March 27 (Reuters) - Shares in U.S. banks led broader market losses on Monday as the failure of the Republican’s healthcare bill intensified investor doubts whether President Donald Trump would be able to deliver on his pro-business policy promises.
After rallying more than any other sector after the election, banks appeared to be most vulnerable to a pull back based on concerns about the Trump agenda.
The S&P Financial index, which includes insurance companies as well as banks, fell as much as 2.3 percent with Morgan Stanley its biggest percentage decliner.
The S&P bank subsector index fell as much as 2.5 percent on Monday after falling 5.9 percent in the last 6 sessions as it became increasingly clear Trump was struggling to gain support in his own party for his proposal to repeal President Barack Obama’s Affordable Care Act.
The S&P bank sector rose as much as 34.8 percent after the election as investors bet it would benefit hugely from lower taxes, lighter regulation and economic growth under Trump.
The President promised to focus on tax reform after the Republicans pulled their healthcare bill on Friday. While tax reform would help banks, investors were not confident Trump would succeed in delivering it.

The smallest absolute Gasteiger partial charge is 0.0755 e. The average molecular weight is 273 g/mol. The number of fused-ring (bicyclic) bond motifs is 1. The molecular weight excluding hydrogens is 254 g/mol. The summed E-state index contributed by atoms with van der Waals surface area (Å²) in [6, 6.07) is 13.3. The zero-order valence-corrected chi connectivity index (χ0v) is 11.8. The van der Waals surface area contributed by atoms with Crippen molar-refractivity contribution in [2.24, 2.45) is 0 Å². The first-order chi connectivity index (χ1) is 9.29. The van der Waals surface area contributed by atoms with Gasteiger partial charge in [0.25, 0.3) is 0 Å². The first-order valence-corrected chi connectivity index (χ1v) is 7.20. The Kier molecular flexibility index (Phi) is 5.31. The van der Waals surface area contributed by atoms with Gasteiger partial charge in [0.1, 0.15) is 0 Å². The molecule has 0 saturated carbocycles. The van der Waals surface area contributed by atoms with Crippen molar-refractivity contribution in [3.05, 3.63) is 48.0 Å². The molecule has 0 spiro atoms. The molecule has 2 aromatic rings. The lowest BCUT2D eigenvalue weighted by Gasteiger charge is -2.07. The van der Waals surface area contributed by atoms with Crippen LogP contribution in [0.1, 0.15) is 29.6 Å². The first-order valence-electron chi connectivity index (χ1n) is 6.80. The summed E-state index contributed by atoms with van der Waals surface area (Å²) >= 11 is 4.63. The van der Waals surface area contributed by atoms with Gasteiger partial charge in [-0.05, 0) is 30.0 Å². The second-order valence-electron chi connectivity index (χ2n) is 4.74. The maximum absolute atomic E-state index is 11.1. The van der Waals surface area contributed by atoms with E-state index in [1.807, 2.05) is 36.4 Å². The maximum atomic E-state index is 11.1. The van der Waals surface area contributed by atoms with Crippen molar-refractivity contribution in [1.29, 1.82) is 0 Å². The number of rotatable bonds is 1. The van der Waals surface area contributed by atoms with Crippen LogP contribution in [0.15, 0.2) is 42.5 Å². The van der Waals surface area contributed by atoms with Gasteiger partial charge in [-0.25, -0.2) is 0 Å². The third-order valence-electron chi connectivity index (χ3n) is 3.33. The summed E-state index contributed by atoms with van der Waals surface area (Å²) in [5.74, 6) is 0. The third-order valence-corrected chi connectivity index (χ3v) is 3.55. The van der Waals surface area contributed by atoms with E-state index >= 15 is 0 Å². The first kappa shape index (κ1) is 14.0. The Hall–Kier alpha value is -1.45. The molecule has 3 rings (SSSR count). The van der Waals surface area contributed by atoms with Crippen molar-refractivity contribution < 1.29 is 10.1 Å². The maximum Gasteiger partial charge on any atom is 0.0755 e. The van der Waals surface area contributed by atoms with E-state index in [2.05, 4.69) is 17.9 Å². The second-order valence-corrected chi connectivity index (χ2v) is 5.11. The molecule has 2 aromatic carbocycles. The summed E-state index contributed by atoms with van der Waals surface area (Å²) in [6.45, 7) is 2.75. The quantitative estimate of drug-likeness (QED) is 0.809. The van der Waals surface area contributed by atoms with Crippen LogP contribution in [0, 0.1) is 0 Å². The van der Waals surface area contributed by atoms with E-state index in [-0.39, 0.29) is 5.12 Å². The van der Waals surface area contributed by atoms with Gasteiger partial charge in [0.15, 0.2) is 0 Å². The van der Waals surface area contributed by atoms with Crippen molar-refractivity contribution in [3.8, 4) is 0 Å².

“The prevailing view is that it may be difficult to get any of the changes done,” said Brian Kleinhanzl, an analyst covering banks at Keefe, Bruyette & Woods in New York.
Even if tax reform happens, the concern is that it might be a watered down version of the massive tax cuts Trump promised.
“The potential to get tax reform done sooner is positive. But there’s concern about the potential impact because you might have to bring the Democrats along. You might have to make it less impactful. You might not get as low a rate as you wanted,” said KBW’s Kleinhanzl.
The KBW Regional banking index faced a steeper decline than bigger banks on Monday as investors worried about prospects for loan growth amid policy uncertainty. After falling as much as 3.4 percent the index was last down 1.5 percent.
Shares in Morgan Stanley, which was downgraded to a sell rating by Compass Point on Monday, fell 3 percent to $41.12. It had risen as much as 38.8 percent in the post election rally.
The S&P bank index pared losses but was still down 0.7 percent in late morning trade. Its biggest percentage decliner was Huntington Bancshares,down 2.1 percent. The broader S&P financial sector was last down 0.8 percent.
The S&P 500 index was down 0.3 percent on Monday. (Reporting By Sinead Carew; Editing by Andrew Hay)